In soccer (association football), the throw-in is critical for every match. The throw-in puts the ball back into the field of play, with one thrower tossing the ball to their teammate to resume the action. The player who made the last touch before the whole ball went out of bounds is now on defense, and the opposing team gets to toss the ball back into the pitch to start on offense.
So, why do throw-ins occur during soccer games? What are the throwers’ rules, and how far back should the opposing team play to defend against the toss? Why are there corner kicks when the ball goes out of bounds sometimes, and there are regular throw-ins at other moments? How often do throw-ins occur during matches?
Here is the complete guide to soccer throw-ins and more!
What Law is the Throw-In?
The Laws of the Game dedicates rule 15 specifically to the throw-in. The Laws of the Game gives the ball back to the opposing team when their opponent is the last to touch the ball. The soccer ball must completely pass the touchline on the ground or air to be out of bounds. The referee determines the determination of who touched the ball last.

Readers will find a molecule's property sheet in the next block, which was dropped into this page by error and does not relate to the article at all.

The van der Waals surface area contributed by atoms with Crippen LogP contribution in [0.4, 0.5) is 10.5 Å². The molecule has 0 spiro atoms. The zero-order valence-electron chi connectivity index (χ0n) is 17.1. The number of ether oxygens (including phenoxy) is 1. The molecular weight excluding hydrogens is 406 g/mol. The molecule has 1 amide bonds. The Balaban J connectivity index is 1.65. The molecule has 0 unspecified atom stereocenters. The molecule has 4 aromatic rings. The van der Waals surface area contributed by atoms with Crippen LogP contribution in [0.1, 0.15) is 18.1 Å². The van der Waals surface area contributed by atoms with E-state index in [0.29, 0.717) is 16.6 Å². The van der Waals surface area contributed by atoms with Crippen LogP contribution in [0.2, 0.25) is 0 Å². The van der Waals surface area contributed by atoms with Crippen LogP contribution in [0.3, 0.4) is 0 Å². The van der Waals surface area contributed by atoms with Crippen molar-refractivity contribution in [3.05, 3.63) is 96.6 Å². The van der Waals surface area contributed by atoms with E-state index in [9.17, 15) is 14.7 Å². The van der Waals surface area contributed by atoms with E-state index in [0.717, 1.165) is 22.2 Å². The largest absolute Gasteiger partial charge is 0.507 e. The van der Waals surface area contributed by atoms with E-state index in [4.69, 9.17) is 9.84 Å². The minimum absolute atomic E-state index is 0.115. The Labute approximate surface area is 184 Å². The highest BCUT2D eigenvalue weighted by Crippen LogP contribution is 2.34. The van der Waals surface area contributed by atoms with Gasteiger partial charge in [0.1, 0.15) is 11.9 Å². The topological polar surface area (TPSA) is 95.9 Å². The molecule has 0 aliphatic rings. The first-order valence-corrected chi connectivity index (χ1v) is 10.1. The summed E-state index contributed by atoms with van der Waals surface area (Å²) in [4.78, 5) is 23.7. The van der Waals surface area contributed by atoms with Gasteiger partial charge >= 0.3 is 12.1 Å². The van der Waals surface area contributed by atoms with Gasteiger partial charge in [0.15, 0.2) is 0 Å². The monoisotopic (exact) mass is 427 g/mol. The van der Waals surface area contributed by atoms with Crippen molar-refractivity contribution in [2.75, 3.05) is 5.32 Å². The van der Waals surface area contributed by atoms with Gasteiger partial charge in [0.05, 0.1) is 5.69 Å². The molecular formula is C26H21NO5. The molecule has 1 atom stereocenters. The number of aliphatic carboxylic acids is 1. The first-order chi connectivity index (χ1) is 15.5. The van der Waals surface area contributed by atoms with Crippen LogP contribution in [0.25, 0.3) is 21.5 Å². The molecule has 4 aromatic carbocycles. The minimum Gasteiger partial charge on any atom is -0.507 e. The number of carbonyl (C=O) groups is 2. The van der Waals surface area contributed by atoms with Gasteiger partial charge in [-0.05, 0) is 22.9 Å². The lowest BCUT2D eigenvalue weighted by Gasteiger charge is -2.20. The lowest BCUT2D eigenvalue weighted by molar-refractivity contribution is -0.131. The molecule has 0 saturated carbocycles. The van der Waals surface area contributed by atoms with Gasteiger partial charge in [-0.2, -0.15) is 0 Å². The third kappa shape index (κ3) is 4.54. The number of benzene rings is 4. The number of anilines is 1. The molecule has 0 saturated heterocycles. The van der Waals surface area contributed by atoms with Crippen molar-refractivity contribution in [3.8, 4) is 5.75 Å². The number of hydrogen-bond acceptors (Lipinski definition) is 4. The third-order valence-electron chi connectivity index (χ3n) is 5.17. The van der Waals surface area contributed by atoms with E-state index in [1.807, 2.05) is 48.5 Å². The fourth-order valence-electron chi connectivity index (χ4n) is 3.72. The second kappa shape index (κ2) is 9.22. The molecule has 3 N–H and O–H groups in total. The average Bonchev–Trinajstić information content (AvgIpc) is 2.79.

How to Throw the Soccer Ball Back into the Pitch?
There can only be one thrower throwing the ball from behind their hand back into the pitch to resume the game’s action. The thrower must use both hands to throw the ball to a teammate and must be facing the field of play from where the ball last went out of bounds. In addition to that, their feet must be on the touchline or behind it as they throw.
The opposing team gets a direct free kick if the thrower commits a handball on the toss. A penalty kick occurs for the opposing team if the handball occurs in the thrower’s team’s penalty area.
Do Soccer Rules Allow a Player to Run-Up to Throw?
Soccer rules allow players to perform a run-up to throw the ball to their team. Soccer coaches and players practice this technique constantly, especially when working on long throw attempts. Just like a regular standing throw, the run-up must have the player have both feet on the touchline (or behind it) when they throw the ball with both hands behind their head to a teammate.